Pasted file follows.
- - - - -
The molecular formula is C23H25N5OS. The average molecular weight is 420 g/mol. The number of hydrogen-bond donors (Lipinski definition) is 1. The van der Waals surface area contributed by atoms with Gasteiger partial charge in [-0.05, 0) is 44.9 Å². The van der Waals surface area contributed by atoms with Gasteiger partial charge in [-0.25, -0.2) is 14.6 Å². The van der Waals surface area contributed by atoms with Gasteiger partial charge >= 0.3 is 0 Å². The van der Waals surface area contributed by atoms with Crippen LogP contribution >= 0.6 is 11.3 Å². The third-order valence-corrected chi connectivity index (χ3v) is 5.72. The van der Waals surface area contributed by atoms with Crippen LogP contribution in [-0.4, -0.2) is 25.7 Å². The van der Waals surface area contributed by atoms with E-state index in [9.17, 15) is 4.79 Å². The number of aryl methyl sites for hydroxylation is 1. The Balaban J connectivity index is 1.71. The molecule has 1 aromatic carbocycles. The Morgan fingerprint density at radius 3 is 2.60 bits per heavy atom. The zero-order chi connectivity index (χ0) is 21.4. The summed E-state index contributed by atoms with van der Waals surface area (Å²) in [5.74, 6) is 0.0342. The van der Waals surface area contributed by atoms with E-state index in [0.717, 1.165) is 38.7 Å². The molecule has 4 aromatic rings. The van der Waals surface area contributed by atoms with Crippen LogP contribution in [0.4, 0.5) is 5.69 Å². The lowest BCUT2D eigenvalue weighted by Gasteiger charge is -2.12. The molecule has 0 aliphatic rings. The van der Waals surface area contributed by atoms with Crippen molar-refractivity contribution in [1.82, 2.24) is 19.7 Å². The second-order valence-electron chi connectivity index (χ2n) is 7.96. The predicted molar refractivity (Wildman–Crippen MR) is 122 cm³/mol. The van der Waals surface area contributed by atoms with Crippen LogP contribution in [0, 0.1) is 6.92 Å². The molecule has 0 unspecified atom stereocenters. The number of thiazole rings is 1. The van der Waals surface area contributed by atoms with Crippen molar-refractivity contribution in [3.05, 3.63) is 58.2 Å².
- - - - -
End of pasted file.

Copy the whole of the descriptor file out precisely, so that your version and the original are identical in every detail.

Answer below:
The molecular formula is C23H25N5OS. The average molecular weight is 420 g/mol. The number of hydrogen-bond donors (Lipinski definition) is 1. The van der Waals surface area contributed by atoms with Gasteiger partial charge in [-0.05, 0) is 44.9 Å². The van der Waals surface area contributed by atoms with Gasteiger partial charge in [-0.25, -0.2) is 14.6 Å². The van der Waals surface area contributed by atoms with Gasteiger partial charge >= 0.3 is 0 Å². The van der Waals surface area contributed by atoms with Crippen LogP contribution >= 0.6 is 11.3 Å². The third-order valence-corrected chi connectivity index (χ3v) is 5.72. The van der Waals surface area contributed by atoms with Crippen LogP contribution in [-0.4, -0.2) is 25.7 Å². The van der Waals surface area contributed by atoms with E-state index in [9.17, 15) is 4.79 Å². The number of aryl methyl sites for hydroxylation is 1. The Balaban J connectivity index is 1.71. The molecule has 1 aromatic carbocycles. The Morgan fingerprint density at radius 3 is 2.60 bits per heavy atom. The zero-order chi connectivity index (χ0) is 21.4. The summed E-state index contributed by atoms with van der Waals surface area (Å²) in [5.74, 6) is 0.0342. The van der Waals surface area contributed by atoms with E-state index in [0.717, 1.165) is 38.7 Å². The molecule has 4 aromatic rings. The van der Waals surface area contributed by atoms with Crippen LogP contribution in [0.4, 0.5) is 5.69 Å². The lowest BCUT2D eigenvalue weighted by Gasteiger charge is -2.12. The molecule has 0 aliphatic rings. The van der Waals surface area contributed by atoms with Crippen molar-refractivity contribution in [1.82, 2.24) is 19.7 Å². The second-order valence-electron chi connectivity index (χ2n) is 7.96. The predicted molar refractivity (Wildman–Crippen MR) is 122 cm³/mol. The van der Waals surface area contributed by atoms with Crippen LogP contribution in [0, 0.1) is 6.92 Å². The molecule has 0 unspecified atom stereocenters. The number of thiazole rings is 1. The van der Waals surface area contributed by atoms with Crippen molar-refractivity contribution in [3.05, 3.63) is 58.2 Å².